Unleashing Creativity

Unleash Your Originality – A Hiebing Book Report

July 22, 2016by Becca Vollmer

What does it mean to be an original? When should you follow the status quo or go against the grain? How can you better champion originality in others? These were just a few of the questions our team tried to answer during my presentation of Adam Grant’s book Originals

So how can you unleash your originality? Here are some top takeaways from Originals:

1. You don’t have to be first to be an original. As Grant puts it, “Most successful originals don’t always arrive on schedule: They are fashionably late to the party.” While being a pioneer of new ideas is fantastic, it’s also okay to be someone who waits and watches for the right opportunity to move forward with an interesting idea.

2. Find the fault in default. It’s easy to forget that people created the rules and systems we all follow. If you’re dissatisfied with the way something is, seek out a better way of doing things. Don’t rationalize the status quo as legitimate and something that can never be challenged.

3. Get excited. Fear of speaking up for an original idea can be tough to overcome. No matter what you do, you’re going to be experiencing a lot of emotion. Instead of letting fear cripple your confidence, reframe your fear as excitement or another positive emotion that propels you to step on the gas and move forward.

While procrastinating often has a negative connotation, Grant stresses that strategic procrastinators never skip planning and must be motivated to solve a problem in order for this method of thinking to work.

4. Strategic procrastination. Would you believe procrastination can fuel creativity? It can. When you take breaks from a project, you’re more likely to come back to it with fresh insights and solutions that you wouldn’t have had if you tried to complete a project in one sitting.

At Hiebing, we have exercises in place like “yes, and” that empower us all to share any and all ideas that come to mind so that members of our team have the chance to see the potential and build upon ideas.

5. Come up with more ideas. It may seem like a given, but the more ideas you come up with, the more likely you are to land on a great one. Stanford professor Robert Sutton beautifully illustrates this point when he says, “Come up with many ideas that are strange mutations, dead ends and utter failures. The cost is worthwhile because they also generate a larger pool of ideas—especially novel ideas.”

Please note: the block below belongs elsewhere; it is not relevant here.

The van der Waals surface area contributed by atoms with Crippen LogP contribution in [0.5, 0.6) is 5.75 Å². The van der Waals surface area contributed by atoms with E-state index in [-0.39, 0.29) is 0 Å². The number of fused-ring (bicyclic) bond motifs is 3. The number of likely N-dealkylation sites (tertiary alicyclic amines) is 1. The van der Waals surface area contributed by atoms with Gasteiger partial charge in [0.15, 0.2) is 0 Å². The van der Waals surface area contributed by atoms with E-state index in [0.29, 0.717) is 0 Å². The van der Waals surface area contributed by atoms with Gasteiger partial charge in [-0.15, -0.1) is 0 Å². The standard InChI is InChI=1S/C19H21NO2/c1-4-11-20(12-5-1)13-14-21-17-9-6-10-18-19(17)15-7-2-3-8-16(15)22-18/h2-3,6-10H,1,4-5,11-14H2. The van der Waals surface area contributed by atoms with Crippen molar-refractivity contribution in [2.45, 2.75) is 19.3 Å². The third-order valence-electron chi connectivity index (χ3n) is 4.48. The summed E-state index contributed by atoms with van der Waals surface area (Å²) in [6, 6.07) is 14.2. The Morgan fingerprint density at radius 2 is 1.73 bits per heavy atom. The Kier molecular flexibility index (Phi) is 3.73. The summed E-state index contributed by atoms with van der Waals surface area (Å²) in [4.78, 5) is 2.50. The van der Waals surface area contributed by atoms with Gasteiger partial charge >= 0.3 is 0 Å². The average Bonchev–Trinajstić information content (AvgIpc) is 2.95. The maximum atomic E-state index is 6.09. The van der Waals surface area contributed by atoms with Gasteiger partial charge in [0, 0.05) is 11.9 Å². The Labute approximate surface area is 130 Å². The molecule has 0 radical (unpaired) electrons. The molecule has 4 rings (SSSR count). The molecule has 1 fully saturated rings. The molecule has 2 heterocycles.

6. Balance your risk portfolio. Championing an original idea can feel like risky business, but it doesn’t have to. If you have a great idea, consider making “safer” decisions in other areas of your work to give you the sense of security you need to be original in another.

7. Speak up. At one point or another most of us have probably told ourselves, “if this were a good idea, someone would have done it already.” Don’t let the fear of speaking up silence you. We all have a voice, and with the help of others in the room a simple idea can quickly rise to be a remarkable idea. Train yourself to have the confidence to speak up and share your opinions.

8. Outsource inspiration. Just because you have an original idea doesn’t mean you’re the best person to present it. Your audience may be more inspired by an idea if a leader presents it and a person who aligns with the idea—a customer, for example—brings the idea to life by sharing how it will affect them.

9. Get feedback. Opening the door to feedback from others will not only improve your ideas, but also promote open communication that encourages others to speak up if they have suggestions for making something better. Work starts and ends with the target, so it’s important to take every opportunity you have to gather feedback from your colleagues and target audience.

You are capable of having and sharing original ideas. With practice, you can become more confident in unleashing your own originality and as well as fostering it in those around you. After all, original ideas are often a team effort.

Book reports are one of the many ways we at Hiebing stay curious and hungry for knowledge that betters our work and ourselves. Check back to read about our next book report.

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